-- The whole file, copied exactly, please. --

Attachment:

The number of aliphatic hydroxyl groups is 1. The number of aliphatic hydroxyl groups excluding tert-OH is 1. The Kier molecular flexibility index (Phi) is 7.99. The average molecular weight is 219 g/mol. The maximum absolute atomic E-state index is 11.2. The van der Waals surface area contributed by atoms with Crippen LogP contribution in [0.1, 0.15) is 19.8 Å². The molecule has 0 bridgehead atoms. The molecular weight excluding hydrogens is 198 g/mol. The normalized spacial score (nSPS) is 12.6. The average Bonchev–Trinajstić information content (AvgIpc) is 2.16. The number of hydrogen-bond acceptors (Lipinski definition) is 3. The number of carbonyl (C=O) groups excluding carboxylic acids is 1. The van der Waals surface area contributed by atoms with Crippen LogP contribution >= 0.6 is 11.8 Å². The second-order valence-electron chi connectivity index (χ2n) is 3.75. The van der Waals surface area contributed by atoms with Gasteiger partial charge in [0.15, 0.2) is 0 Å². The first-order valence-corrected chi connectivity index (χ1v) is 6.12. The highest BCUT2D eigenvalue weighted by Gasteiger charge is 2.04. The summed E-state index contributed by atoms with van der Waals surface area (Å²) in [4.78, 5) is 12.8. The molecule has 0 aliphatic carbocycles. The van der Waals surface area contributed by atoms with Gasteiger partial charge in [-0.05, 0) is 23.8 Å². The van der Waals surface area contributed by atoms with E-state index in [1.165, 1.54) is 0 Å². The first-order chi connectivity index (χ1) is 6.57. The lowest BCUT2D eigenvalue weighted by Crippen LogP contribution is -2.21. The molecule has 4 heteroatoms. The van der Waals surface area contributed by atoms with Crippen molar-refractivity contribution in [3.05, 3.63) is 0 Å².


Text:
The number of aliphatic hydroxyl groups is 1. The number of aliphatic hydroxyl groups excluding tert-OH is 1. The Kier molecular flexibility index (Phi) is 7.99. The average molecular weight is 219 g/mol. The maximum absolute atomic E-state index is 11.2. The van der Waals surface area contributed by atoms with Crippen LogP contribution in [0.1, 0.15) is 19.8 Å². The molecule has 0 bridgehead atoms. The molecular weight excluding hydrogens is 198 g/mol. The normalized spacial score (nSPS) is 12.6. The average Bonchev–Trinajstić information content (AvgIpc) is 2.16. The number of hydrogen-bond acceptors (Lipinski definition) is 3. The number of carbonyl (C=O) groups excluding carboxylic acids is 1. The van der Waals surface area contributed by atoms with Crippen LogP contribution >= 0.6 is 11.8 Å². The second-order valence-electron chi connectivity index (χ2n) is 3.75. The van der Waals surface area contributed by atoms with Gasteiger partial charge in [0.15, 0.2) is 0 Å². The first-order valence-corrected chi connectivity index (χ1v) is 6.12. The highest BCUT2D eigenvalue weighted by Gasteiger charge is 2.04. The summed E-state index contributed by atoms with van der Waals surface area (Å²) in [4.78, 5) is 12.8. The molecule has 0 aliphatic carbocycles. The van der Waals surface area contributed by atoms with Gasteiger partial charge in [-0.05, 0) is 23.8 Å². The van der Waals surface area contributed by atoms with E-state index in [1.165, 1.54) is 0 Å². The first-order chi connectivity index (χ1) is 6.57. The lowest BCUT2D eigenvalue weighted by Crippen LogP contribution is -2.21. The molecule has 4 heteroatoms. The van der Waals surface area contributed by atoms with Crippen molar-refractivity contribution in [3.05, 3.63) is 0 Å².